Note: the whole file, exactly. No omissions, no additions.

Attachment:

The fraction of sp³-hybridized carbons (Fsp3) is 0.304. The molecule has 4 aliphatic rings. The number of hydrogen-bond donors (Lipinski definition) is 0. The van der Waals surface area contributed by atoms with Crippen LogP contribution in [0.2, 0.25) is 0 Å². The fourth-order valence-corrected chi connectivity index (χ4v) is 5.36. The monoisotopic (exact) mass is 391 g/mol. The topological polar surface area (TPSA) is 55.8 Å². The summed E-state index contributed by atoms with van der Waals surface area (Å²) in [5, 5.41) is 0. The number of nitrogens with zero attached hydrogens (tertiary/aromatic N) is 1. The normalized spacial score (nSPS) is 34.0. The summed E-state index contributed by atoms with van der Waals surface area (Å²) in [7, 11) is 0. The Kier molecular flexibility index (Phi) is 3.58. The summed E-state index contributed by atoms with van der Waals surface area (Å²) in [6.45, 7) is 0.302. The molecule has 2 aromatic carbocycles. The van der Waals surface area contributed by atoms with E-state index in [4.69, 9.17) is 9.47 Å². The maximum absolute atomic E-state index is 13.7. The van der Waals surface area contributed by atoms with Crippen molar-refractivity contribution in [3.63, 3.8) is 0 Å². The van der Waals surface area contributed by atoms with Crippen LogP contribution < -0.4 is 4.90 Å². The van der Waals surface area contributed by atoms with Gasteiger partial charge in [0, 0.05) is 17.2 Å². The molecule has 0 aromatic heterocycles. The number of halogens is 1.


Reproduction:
The fraction of sp³-hybridized carbons (Fsp3) is 0.304. The molecule has 4 aliphatic rings. The number of hydrogen-bond donors (Lipinski definition) is 0. The van der Waals surface area contributed by atoms with Crippen LogP contribution in [0.2, 0.25) is 0 Å². The fourth-order valence-corrected chi connectivity index (χ4v) is 5.36. The monoisotopic (exact) mass is 391 g/mol. The topological polar surface area (TPSA) is 55.8 Å². The summed E-state index contributed by atoms with van der Waals surface area (Å²) in [5, 5.41) is 0. The number of nitrogens with zero attached hydrogens (tertiary/aromatic N) is 1. The normalized spacial score (nSPS) is 34.0. The summed E-state index contributed by atoms with van der Waals surface area (Å²) in [7, 11) is 0. The Kier molecular flexibility index (Phi) is 3.58. The summed E-state index contributed by atoms with van der Waals surface area (Å²) in [6.45, 7) is 0.302. The molecule has 2 aromatic carbocycles. The van der Waals surface area contributed by atoms with E-state index in [4.69, 9.17) is 9.47 Å². The maximum absolute atomic E-state index is 13.7. The van der Waals surface area contributed by atoms with Crippen molar-refractivity contribution in [3.63, 3.8) is 0 Å². The van der Waals surface area contributed by atoms with Crippen LogP contribution < -0.4 is 4.90 Å². The van der Waals surface area contributed by atoms with Gasteiger partial charge in [0, 0.05) is 17.2 Å². The molecule has 0 aromatic heterocycles. The number of halogens is 1.